Saturday, February 12, 2011

Around the Blogosphere This Week

Miscellaneous bits of news and fun stuff from around the Internet...

...Last summer I posted about a very interesting upcoming book, MGM: Hollywood's Greatest Backlot. It's due out this month, on February 15th. (Via Warner Archive Twitter.)

...Thanks to Missy for passing on Top 10 Must-Have Apps for the iPhone. Voice-activated Google is pretty nifty. I also got the QuickOffice Mobile Suite so that I can easily access Excel spreadsheets, such as a file I keep with price comparisons for DVDs I'd like to acquire.

...This upcoming book looks interesting: THE WILDER LIFE: MY ADVENTURES IN THE LOST WORLD OF LITTLE HOUSE ON THE PRAIRIE. The book was written by Wendy McClure; it debuts April 14th. I like the cover; reading LITTLE HOUSE IN THE BIG WOODS for the first time as a new reader is one of my most vivid book-related memories.

...The venerable Films in Review has an online website. Wouldn't it be something if they'd put their articles dating back to the '50s online?

...Disney composer Richard Sherman recently reflected on his work on MARY POPPINS (1964). (Via ConMartin.)

...An interesting book noticed on the BearManor Media website: LITTLE GIRL IN BIG PICTURES: THE AUTOBIOGRAPHY OF 1930S CHILD STAR MARILYN KNOWLDEN. I've always had a particular interest in child actors of the classic film era; Knowlden's credits included playing Jessie in IMITATION OF LIFE (1934), Young Cosette in LES MISERABLES (1935), and Kim as a child in SHOW BOAT (1936). Other well-known films in which she appeared include ANTHONY ADVERSE (1936), MARIE ANTOINETTE (1938), ANGELS WITH DIRTY FACES (1938), and ALL THIS, AND HEAVEN TOO (1940).

...Amazon is closing a distribution center in Texas due to an ongoing tax dispute. Governor Rick Perry says the state comptroller is in error and hopes to work with the legislature so that Amazon will stay, saying, "Texas doesn't need to make itself less competitive with its tax decisions."

...Here's a list suggesting the 100 Best British Films.

...New from America's Test Kitchen: SLOW COOKER REVOLUTION. It comes out on Tuesday.

...The Turner Classic Movies series MOGULS AND MOVIE STARS comes to DVD on April 26th.

...Last weekend I linked to stories about financial troubles for Borders. Looks like the company may file for bankruptcy next week.

...Glenn Erickson reviews the Warner Archive release of BACHELOR MOTHER (1939) at DVD Savant, calling it a "nearly perfect light comedy." He says it's a "good but not sensational transfer of this wonderful picture. The very popular movie was heavily printed and reissued after its initial release, leaving Warners with less than optimal elements."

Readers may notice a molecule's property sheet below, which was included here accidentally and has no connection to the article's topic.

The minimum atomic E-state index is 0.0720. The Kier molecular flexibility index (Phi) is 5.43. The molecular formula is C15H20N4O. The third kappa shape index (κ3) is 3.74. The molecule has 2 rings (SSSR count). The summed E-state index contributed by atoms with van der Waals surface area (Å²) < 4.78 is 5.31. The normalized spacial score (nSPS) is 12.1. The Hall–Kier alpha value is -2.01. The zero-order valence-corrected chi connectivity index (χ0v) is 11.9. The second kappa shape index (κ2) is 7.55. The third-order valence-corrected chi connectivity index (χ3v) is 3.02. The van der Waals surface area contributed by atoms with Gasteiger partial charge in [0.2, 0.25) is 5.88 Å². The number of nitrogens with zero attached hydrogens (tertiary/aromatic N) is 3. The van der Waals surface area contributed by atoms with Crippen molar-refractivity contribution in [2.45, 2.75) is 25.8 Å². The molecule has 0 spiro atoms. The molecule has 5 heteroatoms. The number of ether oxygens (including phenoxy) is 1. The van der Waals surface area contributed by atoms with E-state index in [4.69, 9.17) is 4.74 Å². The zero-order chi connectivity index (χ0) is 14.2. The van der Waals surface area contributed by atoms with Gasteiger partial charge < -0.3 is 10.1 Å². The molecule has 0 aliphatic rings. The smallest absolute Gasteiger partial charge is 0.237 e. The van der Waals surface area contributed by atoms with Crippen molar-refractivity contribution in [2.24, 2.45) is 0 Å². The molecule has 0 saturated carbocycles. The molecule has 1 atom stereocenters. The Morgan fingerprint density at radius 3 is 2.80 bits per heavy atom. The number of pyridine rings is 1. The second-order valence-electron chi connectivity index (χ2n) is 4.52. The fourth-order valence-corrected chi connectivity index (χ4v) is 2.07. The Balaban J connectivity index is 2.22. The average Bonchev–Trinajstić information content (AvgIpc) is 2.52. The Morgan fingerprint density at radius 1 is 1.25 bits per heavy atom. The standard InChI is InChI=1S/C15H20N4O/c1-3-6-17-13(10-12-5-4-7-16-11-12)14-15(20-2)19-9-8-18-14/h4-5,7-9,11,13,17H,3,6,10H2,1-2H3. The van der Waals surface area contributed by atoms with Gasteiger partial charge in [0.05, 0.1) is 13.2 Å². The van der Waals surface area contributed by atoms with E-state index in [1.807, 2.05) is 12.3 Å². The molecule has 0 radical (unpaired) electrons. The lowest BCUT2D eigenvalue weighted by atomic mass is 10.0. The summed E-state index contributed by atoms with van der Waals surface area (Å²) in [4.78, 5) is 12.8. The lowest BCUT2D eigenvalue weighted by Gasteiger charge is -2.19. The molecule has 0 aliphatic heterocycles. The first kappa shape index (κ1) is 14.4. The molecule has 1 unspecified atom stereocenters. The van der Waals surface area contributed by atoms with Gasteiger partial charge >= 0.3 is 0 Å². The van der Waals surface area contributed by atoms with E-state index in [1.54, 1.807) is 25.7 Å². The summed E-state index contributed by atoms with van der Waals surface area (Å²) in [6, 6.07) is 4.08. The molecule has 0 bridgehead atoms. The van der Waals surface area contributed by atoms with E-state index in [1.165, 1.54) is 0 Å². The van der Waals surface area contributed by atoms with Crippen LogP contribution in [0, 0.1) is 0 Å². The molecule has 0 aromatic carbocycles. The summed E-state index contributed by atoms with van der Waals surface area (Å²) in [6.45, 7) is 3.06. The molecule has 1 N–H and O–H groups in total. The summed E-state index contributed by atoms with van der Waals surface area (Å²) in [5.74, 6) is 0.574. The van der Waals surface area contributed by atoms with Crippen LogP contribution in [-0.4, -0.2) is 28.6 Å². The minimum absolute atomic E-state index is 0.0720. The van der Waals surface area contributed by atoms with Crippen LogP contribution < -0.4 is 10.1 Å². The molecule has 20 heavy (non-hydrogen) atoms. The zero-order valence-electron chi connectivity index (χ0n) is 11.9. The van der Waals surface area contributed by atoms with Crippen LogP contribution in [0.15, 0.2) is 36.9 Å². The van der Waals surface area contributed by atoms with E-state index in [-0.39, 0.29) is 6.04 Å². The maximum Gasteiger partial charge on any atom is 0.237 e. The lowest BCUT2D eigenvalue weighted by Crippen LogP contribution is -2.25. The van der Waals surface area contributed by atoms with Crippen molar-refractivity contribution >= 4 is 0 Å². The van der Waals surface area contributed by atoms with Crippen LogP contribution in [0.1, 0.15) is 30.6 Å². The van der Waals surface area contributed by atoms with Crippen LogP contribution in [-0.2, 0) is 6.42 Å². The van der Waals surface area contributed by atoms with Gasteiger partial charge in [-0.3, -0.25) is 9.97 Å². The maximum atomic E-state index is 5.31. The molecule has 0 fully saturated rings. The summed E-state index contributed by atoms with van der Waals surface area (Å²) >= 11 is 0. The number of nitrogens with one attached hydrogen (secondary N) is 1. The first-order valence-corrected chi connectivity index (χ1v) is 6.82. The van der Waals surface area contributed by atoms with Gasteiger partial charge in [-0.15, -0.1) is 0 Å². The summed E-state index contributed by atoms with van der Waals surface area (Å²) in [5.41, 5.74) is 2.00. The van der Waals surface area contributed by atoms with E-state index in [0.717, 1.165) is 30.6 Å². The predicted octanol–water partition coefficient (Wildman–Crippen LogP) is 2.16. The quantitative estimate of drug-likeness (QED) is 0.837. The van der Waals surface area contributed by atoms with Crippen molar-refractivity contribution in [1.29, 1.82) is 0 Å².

...The L.A. Times recently published a lengthy interview with Kyle Chandler and Connie Britton of FRIDAY NIGHT LIGHTS, now in its final season.

...Thanks to my friend Michele for telling me about Enchanted Serenity of Period Films. There's lots here to explore, including a section on DOWNTON ABBEY. (I watched Chapter 2 last night and thoroughly enjoyed it.) While perusing the site I realized that Hugh Bonneville looked familiar because he was in NOTTING HILL (1999). Another interesting site looks at DOWNTON ABBEY'S use of color.

...Speaking of period shows, the new version of UPSTAIRS, DOWNSTAIRS, will return for a second season. I'll be curious to take a look at the first season when it's available here.

...I was delighted my recent review of WESTBOUND (1959) helped spur a discussion of the best Randolph Scott and Budd Boetticher films at 50 Westerns From the 50s.

...Happy Thoughts, Darling looks at Fred MacMurray in HANDS ACROSS THE TABLE (1935) and paired with Claudette Colbert. (My reviews of the films discussed are here, here, and here.)

...Notable passings: Former Pittsburgh Pirates manager Chuck Tanner has died at the age of 82. I have fond memories of watching his "We Are Family" Pirates winning the 1979 World Series...Rene Verdon, who was 86, was White House chef in the Kennedy Administration...I was very sad today to read of the passing of Joshua Goldberg, editor-in-chief of one of my favorite political websites, Joshua's younger brother is Jonah Goldberg of National Review Online. Joshua died following an accident at the age of 43.

...Finally, a reminder that the For the Love of Film Noir Blogathon begins on Valentine's Day.

Have a great weekend!


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